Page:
straight strikeouts left him standing there.
Kurt Suzuki struck out three times, but the last one was pretty sketchy: check
out strike three, three inches inside:
Now here's Larry Vanover against right-handed batters for the game:
I call shenanigans.
Cliff Pennington's single was of the infield variety as he chopped a ball well
into the 5-6 hole that Matt Tolbert tracked down but had no chance to throw
Sizemore out on.
Kurt Suzuki seems to have completely and totally lost the ability to throw to
second base. In the second inning, Matt Tolbert got a huge jump and likely would
have beaten even a good throw, but Suzuki was not able to make a good throw,
putting the ball on a hop and well off the bag. In the fifth, Ben Revere could
have been nabbed with an adequate toss to the bag, but the peg pulled Jemile
Weeks way over to the left side of the base and no tag was applied. Suzuki (who
has worn four different numbers with the A's -- did you know that?) has actually
caught 28% of runners stealing this year, right around the break-even point and
above his 25% and 22% marks the last two seasons.
Jemile Weeks really likes flipping the ball directly from his glove.
Josh Willingham doesn't look like Juan Pierre in left field, turning routine
outs into adventures in ballet dancing, but he's still not a fast or agile man.
Given the speed at which he was running, the couple of inches by which
Willingham missed the ball, and what we've seen of Ryan Sweeney this year in the
past, I'm confident saying that Sweeney would have caught Jason Kubel's double
in the first inning.
Cliff Pennington made a great play in the sixth with the bases loaded, one
out, and Fautino De Los Santos newly on the mound. Trevor Plouffe hit a chopper
slowly toward Pennington, who charged and knew he couldn't get a double play. He
made a strong, accurate throw to the plate, which is harder than it looks as
you're running directly to the point where you have to throw, just getting Matt
Tolbert, who has good speed, and allowing Kurt Suzuki to pull his foot out of
the way of Tolbert's slide.
De Los Santos
Gio Gonzalez got a ton of ground-balls, and had just one walk through five
innings, but he completely lost the strike zone against Drew Butera and Ben
Revere in the sixth and he put too many pitches in the hitting zone early,
allowing the Twins to put the ball in play with good results and running up
Gonzalez's pitch count in the process. It wasn't the worst game Gonzalez has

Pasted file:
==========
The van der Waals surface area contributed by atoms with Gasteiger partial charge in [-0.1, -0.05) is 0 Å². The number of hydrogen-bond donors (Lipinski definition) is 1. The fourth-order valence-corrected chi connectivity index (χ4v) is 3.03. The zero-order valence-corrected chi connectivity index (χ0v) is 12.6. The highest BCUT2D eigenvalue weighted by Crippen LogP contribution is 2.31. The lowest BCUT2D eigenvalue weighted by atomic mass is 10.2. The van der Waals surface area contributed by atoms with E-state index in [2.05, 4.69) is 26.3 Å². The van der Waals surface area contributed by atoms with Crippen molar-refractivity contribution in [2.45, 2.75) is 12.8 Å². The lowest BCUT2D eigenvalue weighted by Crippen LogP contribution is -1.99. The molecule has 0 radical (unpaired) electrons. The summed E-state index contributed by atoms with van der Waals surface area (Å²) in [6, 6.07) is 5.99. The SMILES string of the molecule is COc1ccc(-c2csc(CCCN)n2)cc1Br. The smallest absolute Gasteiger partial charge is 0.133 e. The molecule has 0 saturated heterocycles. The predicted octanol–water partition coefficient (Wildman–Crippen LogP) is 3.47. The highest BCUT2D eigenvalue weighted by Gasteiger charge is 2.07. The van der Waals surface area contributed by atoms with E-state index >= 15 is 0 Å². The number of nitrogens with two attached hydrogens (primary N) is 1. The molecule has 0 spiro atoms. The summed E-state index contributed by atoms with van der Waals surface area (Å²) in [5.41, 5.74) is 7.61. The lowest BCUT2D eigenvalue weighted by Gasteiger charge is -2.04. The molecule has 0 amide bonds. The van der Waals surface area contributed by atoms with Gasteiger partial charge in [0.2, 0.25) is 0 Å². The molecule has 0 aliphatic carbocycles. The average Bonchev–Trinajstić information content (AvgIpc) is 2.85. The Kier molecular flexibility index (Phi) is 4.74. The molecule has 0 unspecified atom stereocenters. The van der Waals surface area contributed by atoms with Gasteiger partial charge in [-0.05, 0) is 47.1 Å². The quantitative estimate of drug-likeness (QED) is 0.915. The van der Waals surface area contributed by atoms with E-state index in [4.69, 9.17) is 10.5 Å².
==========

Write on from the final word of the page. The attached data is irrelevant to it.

ever pitched, but you certainly hope for better when the opposing infield has
Trevor Plouffe, Matt Tolbert, and Luke Hughes as its starters.
Fautino De Los Santos was very good in his six batters, walking Delmon Young
with two out in the seventh but not looking bad even in doing that. Retiring Joe
Mauer with the bases loaded, especially once the count runs to three balls, is
no easy task, and Mauer battled with a passel of foul balls, but De Los Santos
eventually got a medium fly ball to Willingham to retire him.
Michael Wuertz put some sliders much too low to be tempting and left others
right at the knee or thigh level to be yanked all over the yard. After the
Cuddyer homer put the game to bed, Wuertz through nine balls in ten pitches,
including one that smacked Luke Hughes to load the bases and ricocheted down to
get a significant piece of Kurt Suzuki. Injury to insult and all that.
Brian Fuentes went to a full count on Matt Tolbert with the sacks juiced, but
got a hard grounder right to Scott Sizemore in the end, so all's well.
Trystan Magnuson looked pretty good. I guess? I don't know. Whatever.
I absolutely hated the intentional walk to Joe Mauer. There were two outs in
the inning, so Bob Melvin wasn't setting up the double play, and this wasn't a
tie game in the bottom of the ninth where the only runner that matters is the
lead man. No, Melvin had a four-run deficit in the eighth inning and he decided
to play the matchups, not by bringing in Craig Breslow or Brian Fuentes, but by
giving the Twins a free base-runner. Luckily for A's fans, Michael Cuddyer made
Melvin pay with a homer, so maybe he'll remember this incident the next time he
wants to try something this dumb.
Why didn't Brian Fuentes just pitch the ninth? Is it because he's a reliever
who you want to have available for tough situations, so you'd rather have your
mopup man pitch? Fuentes has had one good year since 2006, and it's not this
one. You don't need to worry about saving him.
Nick Blackburn vs. Guillermo Moscoso at 6pm. I won't get to watch this one
unless I catch up on Sunday morning, but that's unlikely. I see the Twins -130
at Bodog right now, so put me down for $100.1
I'm bad at remembering how money lines work. This means that if the
Twins win, I get $76.92, right? ↩